Symbolism In The Boy In The Striped Pajamas

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I have read many books in my lifetime. One of the main books that I have enjoyed is The Boy in the Striped Pajamas. The book is about the friendship of two nine-year-old boys, Shmuel, who is Jewish, and Bruno, a German, that share the same birthday in 1940s Nazi Germany. In this paper, I will talk about what this Holocaust genre novel is about and the symbolism that is latent in this documented horror, seen through a child’s eyes.
In the book, Bruno is upset when he finds out that his family is moving from the fancy life in Berlin to a place in the countryside called Auschwitz. This place is a concentration camp in World War II, a structure of Nazi Germany and an extermination camp managed by the 3rd Reich in Poland. He notices that in this
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First, we read a lot the words “out” and “with” instead “Auschwitz” through the voices of Bruno and Gretel. They don’t notice that Germans are killing Jews: “When Bruno asks, Gretel says, ‘Out with the people who lived here before us, I expect.’" (3.25) -. The second symbol that is evident are the striped pajamas. They remind us of the hard dissimilarities between Germans and Jews. Clothes are made for self-definition, a means of letting the globe who we are. Removing by force the clothes is a way of assaulting their personal honor. The banded pajamas are one of the many German methods of controlling their hostages. Another image from the storyline is Bruno’s bedroom window. That window is the eyes of Bruno’s conscience: “He put his face to the glass and saw what was out there […] his hands stayed by his sides because something made him feel very cold and unsafe.” (2.20). Through the glass, Bruno sees the war camp and his captives. This window is the symbol of the innocence, purity, and impeccability for our little boy and he starts to question what is that odd building and is not happy living in darkness. The last symbol is the fence that separates the two worlds: “Here was a huge wire fence that ran along the length of the house […] the fence was very high, higher even than the house they were standing in […]” (4.31). The wall represents the horrid terror of the Jewish massacre by the Germans. Crossing that fence can execute you.…show more content…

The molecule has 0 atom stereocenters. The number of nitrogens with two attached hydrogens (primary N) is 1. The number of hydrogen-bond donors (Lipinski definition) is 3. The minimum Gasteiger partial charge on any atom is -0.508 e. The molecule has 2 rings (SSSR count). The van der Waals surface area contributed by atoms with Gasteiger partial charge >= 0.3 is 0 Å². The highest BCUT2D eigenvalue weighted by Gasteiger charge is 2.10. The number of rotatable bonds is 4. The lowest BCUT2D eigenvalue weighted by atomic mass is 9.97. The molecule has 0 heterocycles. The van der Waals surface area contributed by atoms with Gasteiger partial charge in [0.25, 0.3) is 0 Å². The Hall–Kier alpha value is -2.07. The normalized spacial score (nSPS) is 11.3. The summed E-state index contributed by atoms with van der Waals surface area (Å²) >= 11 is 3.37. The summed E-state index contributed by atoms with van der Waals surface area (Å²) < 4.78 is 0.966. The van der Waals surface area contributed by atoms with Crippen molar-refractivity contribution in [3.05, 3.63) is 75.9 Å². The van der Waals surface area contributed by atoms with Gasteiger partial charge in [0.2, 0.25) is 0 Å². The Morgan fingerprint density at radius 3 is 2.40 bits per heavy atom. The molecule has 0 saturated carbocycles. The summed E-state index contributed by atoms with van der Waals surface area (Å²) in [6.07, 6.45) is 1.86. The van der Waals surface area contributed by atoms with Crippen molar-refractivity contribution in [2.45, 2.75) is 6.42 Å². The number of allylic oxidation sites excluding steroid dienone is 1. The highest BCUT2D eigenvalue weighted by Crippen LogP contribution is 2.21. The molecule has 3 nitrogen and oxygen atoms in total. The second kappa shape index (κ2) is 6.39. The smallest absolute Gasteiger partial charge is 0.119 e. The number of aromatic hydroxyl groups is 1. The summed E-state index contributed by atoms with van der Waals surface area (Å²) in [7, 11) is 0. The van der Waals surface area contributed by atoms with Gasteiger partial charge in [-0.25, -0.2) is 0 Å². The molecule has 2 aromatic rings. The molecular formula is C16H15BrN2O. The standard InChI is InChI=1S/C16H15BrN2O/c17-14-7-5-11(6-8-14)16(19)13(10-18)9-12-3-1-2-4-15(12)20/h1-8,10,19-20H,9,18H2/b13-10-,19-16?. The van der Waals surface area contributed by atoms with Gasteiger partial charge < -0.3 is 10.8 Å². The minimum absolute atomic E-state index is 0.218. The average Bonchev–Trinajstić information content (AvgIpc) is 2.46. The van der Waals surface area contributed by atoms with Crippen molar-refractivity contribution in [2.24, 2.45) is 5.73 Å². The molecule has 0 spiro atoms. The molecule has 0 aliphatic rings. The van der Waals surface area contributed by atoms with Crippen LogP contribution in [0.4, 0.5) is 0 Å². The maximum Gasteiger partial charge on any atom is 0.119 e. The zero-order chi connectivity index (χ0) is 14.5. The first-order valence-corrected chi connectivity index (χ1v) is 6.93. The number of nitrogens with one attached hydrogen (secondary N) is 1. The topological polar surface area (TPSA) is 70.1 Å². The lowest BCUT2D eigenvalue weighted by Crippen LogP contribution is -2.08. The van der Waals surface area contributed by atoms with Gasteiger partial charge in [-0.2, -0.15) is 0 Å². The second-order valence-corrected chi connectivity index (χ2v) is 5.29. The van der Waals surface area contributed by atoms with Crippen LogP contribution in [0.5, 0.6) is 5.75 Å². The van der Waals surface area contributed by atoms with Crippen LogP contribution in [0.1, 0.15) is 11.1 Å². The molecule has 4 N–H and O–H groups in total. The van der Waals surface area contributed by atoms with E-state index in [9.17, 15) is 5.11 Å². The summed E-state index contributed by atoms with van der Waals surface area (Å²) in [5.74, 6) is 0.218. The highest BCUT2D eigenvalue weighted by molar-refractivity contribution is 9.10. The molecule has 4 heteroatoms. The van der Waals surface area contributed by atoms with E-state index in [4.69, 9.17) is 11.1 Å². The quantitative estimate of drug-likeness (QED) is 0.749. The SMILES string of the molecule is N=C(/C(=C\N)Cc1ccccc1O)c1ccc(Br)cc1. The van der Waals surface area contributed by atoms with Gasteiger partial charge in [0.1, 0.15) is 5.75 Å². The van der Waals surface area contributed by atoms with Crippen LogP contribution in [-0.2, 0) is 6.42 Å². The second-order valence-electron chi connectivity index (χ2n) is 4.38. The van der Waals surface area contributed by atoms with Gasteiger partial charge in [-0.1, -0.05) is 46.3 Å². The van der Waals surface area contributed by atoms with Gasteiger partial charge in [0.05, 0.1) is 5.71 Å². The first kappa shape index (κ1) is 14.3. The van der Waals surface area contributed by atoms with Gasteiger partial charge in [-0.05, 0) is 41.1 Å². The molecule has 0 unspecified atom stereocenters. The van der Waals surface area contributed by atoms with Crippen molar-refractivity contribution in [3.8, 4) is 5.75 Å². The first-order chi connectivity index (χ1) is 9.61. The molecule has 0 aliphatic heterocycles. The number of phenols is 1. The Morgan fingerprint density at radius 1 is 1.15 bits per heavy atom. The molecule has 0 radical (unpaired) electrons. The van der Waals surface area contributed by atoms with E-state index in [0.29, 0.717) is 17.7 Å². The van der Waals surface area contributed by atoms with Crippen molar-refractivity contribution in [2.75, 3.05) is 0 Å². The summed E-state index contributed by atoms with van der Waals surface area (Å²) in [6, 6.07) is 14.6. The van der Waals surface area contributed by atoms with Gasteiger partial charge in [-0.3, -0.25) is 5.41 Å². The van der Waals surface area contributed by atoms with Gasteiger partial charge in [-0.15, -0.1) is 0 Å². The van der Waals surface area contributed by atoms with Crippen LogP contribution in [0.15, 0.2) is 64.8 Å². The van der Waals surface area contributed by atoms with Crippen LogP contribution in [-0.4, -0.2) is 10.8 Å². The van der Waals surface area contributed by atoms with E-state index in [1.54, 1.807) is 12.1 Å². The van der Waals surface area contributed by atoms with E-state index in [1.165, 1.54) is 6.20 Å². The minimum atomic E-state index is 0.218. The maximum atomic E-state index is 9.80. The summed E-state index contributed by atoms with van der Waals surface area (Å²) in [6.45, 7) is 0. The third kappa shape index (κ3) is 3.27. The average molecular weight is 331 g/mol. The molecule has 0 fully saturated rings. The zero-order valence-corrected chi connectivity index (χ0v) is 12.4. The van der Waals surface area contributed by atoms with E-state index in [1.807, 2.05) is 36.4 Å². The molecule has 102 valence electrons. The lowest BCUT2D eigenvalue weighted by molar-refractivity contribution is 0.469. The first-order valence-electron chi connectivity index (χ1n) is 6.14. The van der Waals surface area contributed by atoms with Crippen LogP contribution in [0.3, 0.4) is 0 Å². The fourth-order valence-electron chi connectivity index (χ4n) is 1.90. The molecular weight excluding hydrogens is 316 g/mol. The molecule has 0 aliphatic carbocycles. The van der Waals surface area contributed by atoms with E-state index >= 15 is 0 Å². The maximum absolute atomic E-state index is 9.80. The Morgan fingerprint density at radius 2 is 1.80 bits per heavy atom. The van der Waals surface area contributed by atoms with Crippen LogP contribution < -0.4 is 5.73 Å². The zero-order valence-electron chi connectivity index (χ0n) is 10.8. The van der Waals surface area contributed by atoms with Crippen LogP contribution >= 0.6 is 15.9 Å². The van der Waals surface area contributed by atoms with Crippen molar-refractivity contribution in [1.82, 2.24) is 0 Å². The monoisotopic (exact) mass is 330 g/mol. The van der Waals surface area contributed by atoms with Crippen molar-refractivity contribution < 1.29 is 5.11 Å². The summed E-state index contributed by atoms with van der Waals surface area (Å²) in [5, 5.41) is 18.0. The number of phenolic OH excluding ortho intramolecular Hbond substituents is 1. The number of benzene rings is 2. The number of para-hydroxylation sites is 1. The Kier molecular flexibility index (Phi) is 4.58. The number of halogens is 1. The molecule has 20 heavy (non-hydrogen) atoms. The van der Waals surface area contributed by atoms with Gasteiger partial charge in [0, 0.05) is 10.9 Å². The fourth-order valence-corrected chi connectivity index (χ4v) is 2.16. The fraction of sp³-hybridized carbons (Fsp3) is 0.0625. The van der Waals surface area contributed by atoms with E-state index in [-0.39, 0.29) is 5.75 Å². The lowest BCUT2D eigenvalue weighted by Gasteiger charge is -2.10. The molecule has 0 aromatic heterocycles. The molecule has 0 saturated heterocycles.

The German child’s father is the leader of the military of the camp, and as a result is in charge. This drama explores the evils of the times through the main characters of the book, Bruno, and Shmuel. Furthermore, some may even see that their impersonation has multiple purposes, that of eyewitness, executioner, opponent, or martyr. This is an amazing novel. I would put in a good word for anyone who enjoys survival. I will end with a quote by the English poet, John Betjeman: “Childhood is measured out by sounds and smells and sights, before the dark hour of reason
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